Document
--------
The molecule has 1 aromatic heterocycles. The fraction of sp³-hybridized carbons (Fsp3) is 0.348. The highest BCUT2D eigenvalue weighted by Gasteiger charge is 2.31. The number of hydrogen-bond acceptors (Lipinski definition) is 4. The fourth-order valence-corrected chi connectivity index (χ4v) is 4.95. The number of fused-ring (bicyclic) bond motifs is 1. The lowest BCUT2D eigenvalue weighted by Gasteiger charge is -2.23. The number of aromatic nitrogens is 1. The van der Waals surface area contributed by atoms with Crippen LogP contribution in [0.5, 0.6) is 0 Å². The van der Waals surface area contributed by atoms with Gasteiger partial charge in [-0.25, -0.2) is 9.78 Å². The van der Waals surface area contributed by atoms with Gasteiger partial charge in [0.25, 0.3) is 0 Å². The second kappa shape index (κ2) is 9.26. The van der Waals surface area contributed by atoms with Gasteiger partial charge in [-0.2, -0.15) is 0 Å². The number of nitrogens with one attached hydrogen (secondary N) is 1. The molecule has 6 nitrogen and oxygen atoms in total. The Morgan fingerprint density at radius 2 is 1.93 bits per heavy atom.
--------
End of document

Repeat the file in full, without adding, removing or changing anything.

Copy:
The molecule has 1 aromatic heterocycles. The fraction of sp³-hybridized carbons (Fsp3) is 0.348. The highest BCUT2D eigenvalue weighted by Gasteiger charge is 2.31. The number of hydrogen-bond acceptors (Lipinski definition) is 4. The fourth-order valence-corrected chi connectivity index (χ4v) is 4.95. The number of fused-ring (bicyclic) bond motifs is 1. The lowest BCUT2D eigenvalue weighted by Gasteiger charge is -2.23. The number of aromatic nitrogens is 1. The van der Waals surface area contributed by atoms with Crippen LogP contribution in [0.5, 0.6) is 0 Å². The van der Waals surface area contributed by atoms with Gasteiger partial charge in [-0.25, -0.2) is 9.78 Å². The van der Waals surface area contributed by atoms with Gasteiger partial charge in [0.25, 0.3) is 0 Å². The second kappa shape index (κ2) is 9.26. The van der Waals surface area contributed by atoms with Gasteiger partial charge in [-0.2, -0.15) is 0 Å². The number of nitrogens with one attached hydrogen (secondary N) is 1. The molecule has 6 nitrogen and oxygen atoms in total. The Morgan fingerprint density at radius 2 is 1.93 bits per heavy atom.